Perhaps there is no finer ministry than just to be in meetings or crowds, whispering “Jesus,” and then helping people whenever you see an opportunity.
It is through prayer that God works directly on your soul, and not through theological rumination.
Possession by the Spirit and life under his constant personal guidance constitute the highest conceivable spiritual state.
~The Interpreter’s Bible
In deep prayer God’s Presence becomes the reality and experience of our lives.
There are many disciples of Christ who can justly claim that they are indifferent to material possessions. They happily live in simple huts, wear rough woolen clothes, eat frugally, and give away the bulk of their fortunes. These same people can justly claim that they are indifferent to worldly power. They happily work in the most humble capacities, performing menial tasks, with no desire for high rank. But there may still be one earthly attribute to which they cling: reputation. They may wish to be regarded by others as virtuous. They may want to be admired for their charity, their honesty, their integrity, their self-denial. They may not actually draw people’s attention to these qualities, but they are pleased to know that others respect them. Thus when someone falsely accuses them of some wrongdoing, they react with furious indignation. They protect their reputation with the same ferocity as the rich people protect their gold. Giving up material possessions and worldly power is easy compared with giving up reputation. To be falsely accused and remain spiritually serene is the ultimate test of faith.
The brothers asked Agatho, “Abba, which virtue in our way of life needs most effort to acquire?” He said to them, “I may be wrong but I think nothing needs so much effort as prayer to God. If anyone wants to pray, the demons try to interrupt the prayer, for they know that prayer is the only thing that hinders them. All the other efforts in a religious life, whether they are made vehemently or gently, have room for a measure of rest. But we need to pray till our dying breath. That is the great struggle.”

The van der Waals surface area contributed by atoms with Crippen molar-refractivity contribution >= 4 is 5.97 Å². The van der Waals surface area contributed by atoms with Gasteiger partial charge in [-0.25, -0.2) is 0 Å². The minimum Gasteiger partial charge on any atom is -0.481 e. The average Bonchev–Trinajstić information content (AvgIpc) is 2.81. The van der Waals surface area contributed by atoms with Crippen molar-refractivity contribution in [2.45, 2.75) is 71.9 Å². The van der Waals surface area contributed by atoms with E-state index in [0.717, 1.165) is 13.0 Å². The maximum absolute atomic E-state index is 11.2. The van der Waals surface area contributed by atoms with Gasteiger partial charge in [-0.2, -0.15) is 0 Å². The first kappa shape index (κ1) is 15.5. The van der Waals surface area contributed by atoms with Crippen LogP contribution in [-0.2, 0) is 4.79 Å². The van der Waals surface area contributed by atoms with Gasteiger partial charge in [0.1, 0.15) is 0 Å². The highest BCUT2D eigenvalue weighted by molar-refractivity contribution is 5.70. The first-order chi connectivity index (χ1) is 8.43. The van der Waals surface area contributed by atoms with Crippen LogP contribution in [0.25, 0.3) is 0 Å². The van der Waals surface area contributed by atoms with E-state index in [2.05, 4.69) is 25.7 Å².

-from The Desert Fathers: Sayings of the Early Christian Monks
Remember that if the mighty ones of this world are honored with noisy eulogies and public fanfare, I am honored by the silent and attentive heart, by a delicate sacrifice known to no one, by a secret surrender, a tender inner glance.
~from He And I by Gabrielle Bossis
There’s this quote I read in May that will not leave me alone. It keeps haunting me and following me around:
In order for humility to mature it must blossom into self-forgetfulness.
After decades of pastoring, counseling, and clumsy attempts at helping other people, I am coming to a not so obvious but compelling conclusion: Much of our helping is like hoping for first-class accommodations on the Titanic. It feels good at the moment but it is going nowhere. The big tear in the hull is not addressed, and we are surprised when people drown, complain, or resort to life boats. Most of the people I have tried to fix still need fixing. The situation changed, but the core was never touched.
But what is the core? And how do we touch it? What does it mean essentially to help another person? If we can find the answer to these questions, we are coming close to what the world religions mean by true ministry. It is absolutely unlike any other form of helping. It has many counterfeits and disguises. What Jesus, Buddha, Confucius, the saints, and the prophets are talking about is the Absolute Help, which alone is worthy of the name–the radical help that none of us can give to another. We can only point to it and promise that it is there. That is the first and final work of all true religion. All else is secondary.
Call it grace, enlightenment, peak experience, baptism in the spirit, revelation, consciousness, growth, or surrender, but until such a threshold is passed, people are never helped in any true, lasting sense. After the early stages of identity and belonging are worked through, real transformation does not seem to take place apart from some kind of contact with the Transcendent or Absolute. We now live in a secular culture that is largely afraid to talk about such contact except either in fundamentalist or vague New Age language. Neither is sufficient to name the depth or the personal demand of the true God encounter. What characterizes the trustworthy conversion experience is a profound sense of meeting Another, who names me personally and yet calls me to a task beyond myself. Therapeutic healing will always be an effect, but it is never the goal itself or even a concern. One’s own wholeness pales into insignificance in relationship to the wholeness one is now delighting in.